Chapter 1Introduction The topic chosen for my research methods is the influence of substance abuse among college students. The reason why choose this particular topic is because college students make up one of the largest groups of drug abusers nationwide. Approximately teenagers between the ages of 18-24 years old are already at a higher risk of addiction. The temptation to drink is strong because college students overwhelmingly find that alcohol makes socializing easier. Not all college students immediately start binge drinking and doing drugs, but routinely drinking to have more fun leads many students toward addiction.
In this research topic it states the reasons why college students turn to such substance abuse. As for my own reasoning’s, the high rates of substance abuse among college students can be attributed to a number of factors, including stress. As students are facing the high demands of coursework, part-time jobs, internships, social obligations and more, many turn to substance abuse as a way to cope.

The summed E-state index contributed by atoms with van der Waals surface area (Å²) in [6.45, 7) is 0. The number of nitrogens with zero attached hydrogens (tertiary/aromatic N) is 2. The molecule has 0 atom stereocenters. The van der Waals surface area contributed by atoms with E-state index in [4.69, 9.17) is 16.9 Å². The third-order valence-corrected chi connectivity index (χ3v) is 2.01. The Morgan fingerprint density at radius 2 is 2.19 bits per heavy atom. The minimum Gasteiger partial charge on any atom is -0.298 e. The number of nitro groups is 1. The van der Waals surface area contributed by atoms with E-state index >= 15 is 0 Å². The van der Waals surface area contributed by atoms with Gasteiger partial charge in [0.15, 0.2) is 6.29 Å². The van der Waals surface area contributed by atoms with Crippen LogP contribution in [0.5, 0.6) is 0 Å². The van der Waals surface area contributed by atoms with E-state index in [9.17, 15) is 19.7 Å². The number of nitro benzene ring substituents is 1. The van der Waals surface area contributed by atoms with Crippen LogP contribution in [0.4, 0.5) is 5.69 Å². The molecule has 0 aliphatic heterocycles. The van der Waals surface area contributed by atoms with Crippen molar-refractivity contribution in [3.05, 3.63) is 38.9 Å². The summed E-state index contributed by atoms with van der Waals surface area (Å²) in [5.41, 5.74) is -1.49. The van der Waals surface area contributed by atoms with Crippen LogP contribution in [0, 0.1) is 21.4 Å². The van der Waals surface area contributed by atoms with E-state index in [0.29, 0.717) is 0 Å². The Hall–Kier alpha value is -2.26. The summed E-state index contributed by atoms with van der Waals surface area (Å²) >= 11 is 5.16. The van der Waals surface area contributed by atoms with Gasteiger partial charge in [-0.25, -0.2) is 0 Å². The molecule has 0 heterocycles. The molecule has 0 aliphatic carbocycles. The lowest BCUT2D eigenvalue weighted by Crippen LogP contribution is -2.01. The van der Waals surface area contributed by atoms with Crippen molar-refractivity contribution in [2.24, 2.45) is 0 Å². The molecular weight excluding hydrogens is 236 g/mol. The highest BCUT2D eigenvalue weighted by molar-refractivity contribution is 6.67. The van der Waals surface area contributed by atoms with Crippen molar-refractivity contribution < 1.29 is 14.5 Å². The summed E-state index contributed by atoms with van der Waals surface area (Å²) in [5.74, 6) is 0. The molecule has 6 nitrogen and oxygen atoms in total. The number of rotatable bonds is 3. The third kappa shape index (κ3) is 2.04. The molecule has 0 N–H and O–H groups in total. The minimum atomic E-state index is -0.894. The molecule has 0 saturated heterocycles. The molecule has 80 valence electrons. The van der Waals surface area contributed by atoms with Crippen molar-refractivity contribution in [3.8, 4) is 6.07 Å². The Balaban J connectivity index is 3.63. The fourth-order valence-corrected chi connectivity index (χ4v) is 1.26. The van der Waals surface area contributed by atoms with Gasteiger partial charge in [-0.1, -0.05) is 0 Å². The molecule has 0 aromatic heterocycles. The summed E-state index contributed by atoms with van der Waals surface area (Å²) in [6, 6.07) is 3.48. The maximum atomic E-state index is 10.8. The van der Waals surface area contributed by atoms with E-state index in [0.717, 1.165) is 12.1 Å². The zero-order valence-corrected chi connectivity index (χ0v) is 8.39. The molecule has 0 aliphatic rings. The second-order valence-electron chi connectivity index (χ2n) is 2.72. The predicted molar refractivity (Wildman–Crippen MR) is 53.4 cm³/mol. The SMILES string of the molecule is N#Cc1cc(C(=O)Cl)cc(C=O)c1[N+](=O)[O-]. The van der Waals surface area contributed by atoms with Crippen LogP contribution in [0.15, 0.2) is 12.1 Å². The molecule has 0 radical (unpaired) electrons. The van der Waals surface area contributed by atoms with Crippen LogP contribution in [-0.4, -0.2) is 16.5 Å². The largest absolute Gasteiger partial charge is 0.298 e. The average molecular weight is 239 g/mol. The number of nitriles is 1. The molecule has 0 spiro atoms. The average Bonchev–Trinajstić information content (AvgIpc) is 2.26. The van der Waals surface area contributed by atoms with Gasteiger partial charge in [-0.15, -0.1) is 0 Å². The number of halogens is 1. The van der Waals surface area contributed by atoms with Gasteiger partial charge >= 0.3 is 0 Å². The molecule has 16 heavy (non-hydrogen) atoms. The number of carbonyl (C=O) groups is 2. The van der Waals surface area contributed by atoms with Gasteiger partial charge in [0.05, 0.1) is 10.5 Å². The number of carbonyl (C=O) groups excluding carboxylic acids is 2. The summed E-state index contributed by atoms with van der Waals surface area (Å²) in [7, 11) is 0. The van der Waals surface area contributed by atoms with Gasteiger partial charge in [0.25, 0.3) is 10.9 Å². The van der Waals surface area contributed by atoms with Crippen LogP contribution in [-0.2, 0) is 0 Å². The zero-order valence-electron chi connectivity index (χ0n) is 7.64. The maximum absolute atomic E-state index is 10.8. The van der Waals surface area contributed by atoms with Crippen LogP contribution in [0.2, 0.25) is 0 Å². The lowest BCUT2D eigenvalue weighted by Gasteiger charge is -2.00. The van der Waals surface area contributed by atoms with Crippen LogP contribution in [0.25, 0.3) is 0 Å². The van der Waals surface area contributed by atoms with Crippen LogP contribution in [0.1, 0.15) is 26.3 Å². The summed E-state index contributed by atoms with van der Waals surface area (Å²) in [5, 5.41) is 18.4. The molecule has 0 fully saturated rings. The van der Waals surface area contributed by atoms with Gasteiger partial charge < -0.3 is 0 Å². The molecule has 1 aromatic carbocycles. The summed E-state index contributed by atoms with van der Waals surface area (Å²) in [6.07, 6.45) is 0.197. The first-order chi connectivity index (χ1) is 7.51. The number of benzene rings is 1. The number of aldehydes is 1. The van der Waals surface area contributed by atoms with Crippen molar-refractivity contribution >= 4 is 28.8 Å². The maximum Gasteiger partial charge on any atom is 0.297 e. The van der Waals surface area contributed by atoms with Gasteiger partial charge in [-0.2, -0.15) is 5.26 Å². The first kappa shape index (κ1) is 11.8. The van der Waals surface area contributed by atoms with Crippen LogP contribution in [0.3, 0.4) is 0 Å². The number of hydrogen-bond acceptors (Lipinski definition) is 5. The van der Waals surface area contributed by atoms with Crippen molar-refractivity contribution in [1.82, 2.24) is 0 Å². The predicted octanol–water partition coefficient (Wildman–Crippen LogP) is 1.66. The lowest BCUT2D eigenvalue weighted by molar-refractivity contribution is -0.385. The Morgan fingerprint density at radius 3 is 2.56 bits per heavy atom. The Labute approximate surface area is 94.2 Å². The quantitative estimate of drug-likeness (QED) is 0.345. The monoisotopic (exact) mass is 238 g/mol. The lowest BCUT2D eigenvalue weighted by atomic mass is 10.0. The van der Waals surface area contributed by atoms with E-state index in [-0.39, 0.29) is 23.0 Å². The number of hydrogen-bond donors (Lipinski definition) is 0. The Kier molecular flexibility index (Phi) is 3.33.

Other than that, another factor which leads students to involve in substance abuse addictions is because of their course load. More students than ever are taking stimulants, such as Adderall, to help them stay awake long enough to study or complete assignments by their due dates. All too often, these prescription drugs are obtained without a legal prescription. Moreover, curiosity is also one of the reasons why students are getting involved in such activities, since college students are exploring many new aspects of their lives in personal and professional realms. It’s not uncommon for that self-exploration into drug experimentation. Lastly, peer pressure is one of the important reasons why college students who are surrounded by other people experimenting with recreational and performance-enhancing drugs are more likely to try these substances for themselves. 1.2 Problem statement According to Nichter, Mark Nichter, Carkoglub, Lloyd-Richardsonc, (the Tobacco Etiology Research Network (TERN) 1 2009) said that smoking served multiple utility functions for this population including (1) facilitating social interaction across gender, (2) allowing one to structure time and space at a party, (3) enabling party smokers to smoke with fewer negative side effects, and (4) helping to calm one down when drunk. The objective of this research has shown a positive association between smoking and alcohol use, little attention has been given to the utility functions of these co-occurring behaviors.Findings from Benson, Flory, L. Humphreys, S. Lee (2015) stated that the relation between stimulant medication misuse and extra-curricular participation, academic outcomes, depression, and eating disorders requires further investigation, as do the reasons why students divert or misuse and whether policies on college campuses contribute to the high rates of misuse among students.Researchers A. Ford & Blumenstein from Self-Control and Substance Use among College Students (2013) state that self-control was significantly related to all forms of substance use with the exception of other illicit drug use. The objective of this current study is to seek to confirm and extend this line of research by examining the generality of self-control across several forms of substance use: binge drinking, marijuana use, prescription drug misuse, and other illicit drug use.Researchers E. Velazquez, S. Poulos, A. Latimer, and E. Pasch (2012) said that their research is to explore associations between energy drink consumption and alcohol use among college students. They find out that energy drinks are readily available to students and pose potential health risks. Students who report greater energy drink consumption also consume more alcohol, are more likely to mix energy drinks and alcohol, and experience heavy episodes of drinking, which is problematic given the potential negative consequences of these drinks.Based to researcher McCabe, S. E. (2008) stated that nonmedical users of prescription drugs are at higher risk for drug abuse, whereas medical users without a history of nonmedical use are generally not at increased risk. Drug abuse screening should be routine for college students, especially among individuals with any history of nonmedical use of prescription drugs.Problemssmoking was stigmatized during the context of one’s everyday life as a student at parties while consuming alcohol, smoking was viewed as normative and socially acceptablethe misuse of stimulant medication among college studentsthe uses of medical and nonmedical drugs (opioid, stimulant, sleeping, and sedative or anxiety)1.3 Research Objectives To investigate the effects of students consuming alcohol and smoking To explore the factors of misusing stimulant medication among college students To examine the significant of students taking medical and non-medical drugs 1.3.1 Research questionsWhat are the effects of students getting involve in consuming alcohol and smoking?What are the factors of misusing stimulant medication to a student’s life?What are the causes of taking medical and non-medical drugs?1.4 Significance of study The reason for this investigation is to identify the influence of substance abuse among college students and how it impact on student’s performance. This research will be carried out among students and to determine the impact on them. Thus, substance abuse is an illness that can happen to anyone, not just students. Drugs addiction does not give an effect on student’s performance, but it also will give a negative impact on their physical appearances, and also affects their emotional and mental wellbeing. 1.5 Definition of Key TermSubstance abuse is a real problem in the school environment which affects students between the ages of 13 and 24. The use of legal and illegal substances persists throughout high school and college, increasing their risk for drug abuse. Due to these risks, parents, school faculty, and students should be aware of what the effects of drug abuse on academic performance are.Student’s Performance (Academic)Substances use among students with multiple risk factors is more likely to lead to addiction and affect their academic standing. Other risk factors could include depression, navigating major life changes or living in a familial or community setting where drug use is prevalent. Teenagers that use drugs may become a part of anti-social groups who are less likely to value education, structure and social propriety. The negative behaviours of this group mentality simultaneously create the desired sense of belonging while isolating oneself from the people who could help the mostParentsParents can work with other community to use the prevention principles in selected substance abuse programEducatorTeachers and lecturers can incorporate research-based content and delivery into their regular teachings in their classroomsChapter 2Literature ReviewBased on the researchers Nichter, Mark Nichter, Carkoglub, Lloyd-Richardsonc from the Tobacco Etiology Research Network (TERN) 1 (2009) said that smoking can cause several negative impact to an individual’s health. This study was conducted among college freshmen and a qualitative data was carried out in the above study. The results reveals that smoking served multiple utility functions for this population including facilitating social interaction across gender, allowing one to structure time and space at a party, enabling party smokers to smoke with fewer negative side effects, and helping to calm one down when drunk. It’s also stated that whereas smoking was stigmatized during the context of one’s everyday life as a student, at parties while consuming alcohol, smoking was viewed as normative and socially acceptable. Preventive interventions are needed on college campus that target co-substance use and address widespread misperceptions about the harm of tobacco use and addiction.Next, researchers Benson, Flory, L. Humphreys, and S. Lee said that the misuse of stimulant medication among college students is a prevalent and growing problem. Besides that stimulant medications are typically used for the treatment of attention-deficit/hyperactivity disorder (ADHD) to alleviate symptoms associated with difficulty focusing and lack of impulse control. These medications, such as Adderall (i.e., amphetamine and dextroamphetamine) and Ritalin (i.e., methylphenidate), require a prescription from a physician, ideally after a diagnosis of ADHD has been confirmed (Barkley 2006). Prescriptions for stimulant medications are on the rise; between 2002 and 2010, the number of prescriptions for ADHD medications for youth under 18 increased 46 % (Chai et al. 2012).Additional researcher Sean Esteban McCabe Screening for Drug Abuse Among Medical and Nonmedical Users of Prescription Drugs in a Probability Sample of College Students stated that his objective of this research is to determine the prevalence of medical and nonmedical use of 4 classes of prescription drugs (opioid, stimulant, sleeping, and sedative or anxiety) and to assess probable drug abuse among 4 mutually exclusive groups of medical and nonmedical use of prescription drugs. This research is based on a web survey and was self-administered by a probability sample of 3639 college students (68% response rate). As a result a total of 40.1% of respondents reported no lifetime use of at least 1 of 4 classes of prescription drugs, 39.7% reported medical use only, 15.8% reported both medical and nonmedical use, and 4.4% reported nonmedical use only. The odds of a positive screening result for drug abuse were greater among medical and nonmedical users (adjusted odds ratio, 5.5; 95% confidence interval, 3.4-7.3) and nonmedical users only (adjusted odds ratio, 6.5; 95% confidence interval, 4.0-10.6) compared with nonusers. The odds of a positive screening result for drug abuse did not differ between medical users only and nonusers. Nonmedical users of prescription drugs are at heightened risk for drug abuse, whereas medical users without a history of nonmedical use are generally not at increased risk. Drug abuse screening should be routine for college students, especially among individuals with any history of nonmedical use of prescription drugs.Chapter 33.1 IntroductionThis chapter presents the research method which is divided into research design, sample and population, research instruments, procedure for data collection, and procedure for data analysis. Research methodology is the process used to collect information and data for making decision. The methodology may include publication research, interviews, surveys and other research techniques. Methodology refers to the analysis of the methods used of appropriate to a field of study. The purpose of the research methodology is to provide a view of the methods that was applied to this research3.2 Methodology This study attempts to find out the usage of substance abuse toward student and how it affects their studies’ performance. This study is used in quantitative methods. Quantitative method is involving in objective measurements, statistical analysis, numerical data and mathematic tools that collect through the surveys or by manipulating the existing statistical data using the calculation techniques. As a sample of this research about 100 participants which are students from Unitar International University from the different course are being randomly asked questions about the topic. This research also using semi-structured survey which is conducted to two lecturers from Unitar International University. To achieve this research goal, this study uses some research instruments for example like the Likert scale, online surveys and close ended questionnaires as the quantitative these instruments are chosen because they can give reliable and the relevant answer.3.3 Research Design A quantitative research has been used in this study. This is a research that uses numbers instead of words to understand and explain the phenomena. Online survey has been used in this study. The research will measure the students’ perception towards the effects of substance abuse 3.4 Data collection Data collection is a process of measuring and gathering information on variables of interest. Data collection is a process of collecting information from all the relevant sources research problem.3.5.1 Procedure of data collection The researcher secured a research permit and authorization letter from the Faculty of Education and Humanity for data collection. The researcher also confirmed and verified the questions that is included in the survey from the supervisor to proceed to the next stage. The researcher collected the students email address and then found the right application to create the survey. Once the survey was created the researcher copies the link and mailed the link to the students to complete the survey.3.5.2 Procedure of data analysis Quantitative data was analysed using descriptive statistics in form of pie charts and percentages. The data collected from the survey was analysed with the number of respondents with the questions that the researcher has included in the survey.References Nichter, M., Nichter, M., Carkoglu, A., Lloyd-Richardson, E., & Tobacco Etiology Research Network. (2010). Smoking and drinking among college students:It’s a package deal. Drug and alcohol dependence, 106(1), 16-20.Benson, K., Flory, K., Humphreys, K. L., & Lee, S. S. (2015). Misuse of stimulant medication among college students: a comprehensive review and meta-analysis. Clinical child and family psychology review, 18(1), 50-76.McCabe, S. E. (2008). Screening for drug abuse among medical and nonmedical users of prescription drugs in a probability sample of college students. Archives of pediatrics & adolescent medicine, 162(3), 225-231.Ford, J. A., & Blumenstein, L. (2013). Self-control and substance use among college students. Journal of drug issues, 43(1), 56-68.Oshodi, O. Y., Aina, O. F., & Onajole, A. T. (2010). Substance use among secondary school students in an urban setting in Nigeria: prevalence and associated factors. African journal of psychiatry, 13(1).Velazquez, C. E., Poulos, N. S., Latimer, L. A., & Pasch, K. E. (2012). Associations between energy drink consumption and alcohol use behaviors among college students. Drug and alcohol dependence, 123(1-3), 167-172. Goldstein, A. L., Flett, G. L., & Wekerle, C. (2010). Child maltreatment, alcohol use and drinking consequences among male and female college students: An examination of drinking motives as mediators. Addictive behaviors, 35(6), 636-639.Padhy, G. K., Das, S., Sahu, T., & Parida, S. (2014). Prevalence and causes of substance abuse among undergraduate medical college students. Ind Med Gaz, 148(8), 276-82.Simons, J. S., Gaher, R. M., Correia, C. J., Hansen, C. L., & Christopher, M. S. (2005). An affective-motivational model of marijuana and alcohol problems among college students. Psychology of Addictive Behaviors, 19(3), 326.Knight, J. R., Wechsler, H., Kuo, M., Seibring, M., Weitzman, E. R., & Schuckit, M. A. (2002). Alcohol abuse and dependence among US college students. Journal of studies on alcohol, 63(3), 263-270.